And to this letter I have tried (not always successfully) to remain true.
And so, for this opportunity to simply “be” in that place of 9 rue Paul Cézanne, I would like to personally thank the American Friends of Cézanne who through their generosity saved and offered this place to the Université de Aix-en-Provence. If it wasn’t for these incredible people, the house and studio of Paul Cézanne might today only be a figment of all of our imaginings - razed, from a plot of land within the town - a plot of land with no memory of his passing, his grace and his genius.
Paul sat here. . . Jardin de Cézanne - Oil created from 1997 sketch - 18" x 24" - 1998
The preliminary sketch, created in 1980 while listening to the passionate presentation of "the orator".
So many experiences are the children of happenstance. In 1980, I was in a standing room only lecture hall, listening to a speaker promoting the essence and richness and power of Canada. He was passionate; gesticulating, punching the air with fingers and fist and extended hands, reaching out to his audience from one side of the hall to the other, never forgetting to look at each one of us. I was fascinated. I grabbed a piece of paper and jotted down a few lines - hoping that one day I could take this quick sketch and turn it into a full fledged painting which would fully describe what I had felt on that day in 1980 - a day when the idea of “Canada expressed” had touched me deeply. Little did I know. . .
The man was Jean Chrétien. At that time, he was Minister Responsible for Constitutional Negotiations and his fiery speeches were legendary. The sketch I had rendered of him orating passionately, lay dormant in a file folder for 24 years.
In 2004 I was commissioned to create an official portrait of the now Right Honourable Jean Chrétien, Prime Minister of Canada. This portrait was for his Alma Mater the Collège de Trois-Rivières.
But as long as I would be spending time with him in the studio creating the commissioned portrait , I figured I should dig up the old sketch and see what I could do with it also. It's not every day I have a Prime Minister of a country "popping in" for a pose. I searched and found the old sketch.
My wife Marie was asked to engage him in conversation while I shot picture after picture after picture of him. It wasn't long before he became as animated as he had been in 1980. How that man loves Canada! He was fascinating to watch as he quickly, yet calmly, responding to each question - addressing each point with eloquence and serious thought. The whole process was magic. I wanted mood and mood is what I got. The final portrait hung in our dining room for 5 years. It eventually was purchased by friends of the Prime Minister as a gift to him for his 75th birthday.
The following images are some of the 330 shots I took that afternoon. They pretty well depict the type of poses used in the final painting. What added enormously to the excitement was that I had to do no posing whatsoever. Everything was a natural reaction and animation. Such is the honesty of the man - completely candid and real.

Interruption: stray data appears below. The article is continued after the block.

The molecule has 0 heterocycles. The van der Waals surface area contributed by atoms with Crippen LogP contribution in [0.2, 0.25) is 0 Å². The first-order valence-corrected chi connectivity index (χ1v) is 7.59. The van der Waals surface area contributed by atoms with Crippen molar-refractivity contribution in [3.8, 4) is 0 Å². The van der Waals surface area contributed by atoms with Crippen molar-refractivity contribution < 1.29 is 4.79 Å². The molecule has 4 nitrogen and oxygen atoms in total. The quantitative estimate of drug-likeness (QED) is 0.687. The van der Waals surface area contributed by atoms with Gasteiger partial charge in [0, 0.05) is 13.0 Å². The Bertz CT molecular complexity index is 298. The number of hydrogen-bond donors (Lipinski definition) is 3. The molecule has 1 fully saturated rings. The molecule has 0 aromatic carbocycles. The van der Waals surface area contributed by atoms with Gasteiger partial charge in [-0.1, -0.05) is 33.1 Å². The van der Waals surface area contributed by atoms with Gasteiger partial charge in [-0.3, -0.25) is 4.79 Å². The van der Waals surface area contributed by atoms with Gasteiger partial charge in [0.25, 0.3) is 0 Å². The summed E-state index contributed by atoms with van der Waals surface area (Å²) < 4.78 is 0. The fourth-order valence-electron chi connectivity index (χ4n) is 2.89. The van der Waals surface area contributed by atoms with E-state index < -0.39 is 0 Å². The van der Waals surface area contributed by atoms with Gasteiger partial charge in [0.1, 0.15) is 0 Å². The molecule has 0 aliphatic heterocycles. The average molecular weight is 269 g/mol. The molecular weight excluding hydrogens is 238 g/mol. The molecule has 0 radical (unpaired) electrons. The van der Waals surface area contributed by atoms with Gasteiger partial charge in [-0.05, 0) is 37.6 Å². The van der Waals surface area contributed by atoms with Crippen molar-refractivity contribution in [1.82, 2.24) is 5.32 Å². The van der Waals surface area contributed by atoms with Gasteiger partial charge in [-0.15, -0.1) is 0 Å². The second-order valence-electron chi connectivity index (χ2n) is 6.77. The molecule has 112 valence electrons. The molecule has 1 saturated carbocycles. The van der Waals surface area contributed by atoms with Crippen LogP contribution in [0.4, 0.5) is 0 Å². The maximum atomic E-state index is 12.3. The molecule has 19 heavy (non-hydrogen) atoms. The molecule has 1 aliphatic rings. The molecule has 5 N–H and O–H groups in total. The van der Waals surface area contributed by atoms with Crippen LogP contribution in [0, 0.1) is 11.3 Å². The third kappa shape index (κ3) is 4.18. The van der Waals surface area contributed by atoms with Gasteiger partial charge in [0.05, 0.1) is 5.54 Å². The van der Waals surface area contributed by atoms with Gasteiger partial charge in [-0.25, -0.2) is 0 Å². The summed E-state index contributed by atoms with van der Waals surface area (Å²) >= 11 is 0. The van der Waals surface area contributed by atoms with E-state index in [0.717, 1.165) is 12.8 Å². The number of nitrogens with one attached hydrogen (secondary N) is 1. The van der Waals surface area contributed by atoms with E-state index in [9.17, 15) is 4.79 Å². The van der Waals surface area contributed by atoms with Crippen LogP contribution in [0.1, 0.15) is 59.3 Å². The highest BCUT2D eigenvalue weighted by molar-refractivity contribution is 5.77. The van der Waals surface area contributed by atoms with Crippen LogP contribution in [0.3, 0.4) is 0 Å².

First painting - My association with the Children’s Hospital of Eastern Ontario, as it relates to artwork, began in 1985 with the boy on a hospital bed looking out the window. The painting was entitled Just Another Nice Day. The models (plural, because the figure is a composite of two boys) were twins. They were the sons of a hospital employee and alternated for the posing as one was not comfortable with an open hospital gown, the other couldn’t have cared less. Reproductions of this painting were used for years as gifts to prominent donors and international dignitaries. A Copy of this painting was presented to the Beijing Children's Hospital representatives who came to Ottawa on an exchange tour.
Second painting (drawing) - TLC was created in 1987
In 1998, I completed two additional paintings for the hospital.
Third painting - Entitled : Everything'll Be OK was the female counterpart to the 1985 painting Just Another Nice Day. Though only coming about in 1998, I would like to think she was worth the wait. It isn’t easy creating a “warm” scene when intravenous equipment is a major part of the picture story. So it took me a bit of time to come up with this composition.
The last but according to Hospital officials , not the least is the painting which represents the importance of The Teddy Bear’s Picnic - an annual event in Ottawa which is very dear to the children of the region. Based on the television series MASH, it is to this event that kids bring their broke or “ill” teddy bears to be operated on and made better. Arms are sewn back on, missing eyes and tails replaced and for those bears just visiting - a sling for their strained elbows or a cast for their twisted leg can be registered for. All operations take place in MASH like tents where volunteers in appropriate garb (both medical and secular) repair and “operate” on the not well Teddy Bears - making them feel all better.
I am a painter and writer who's whole life has been influenced by one precept : "thinking each our own thoughts makes us relevant and relevance makes us powerful."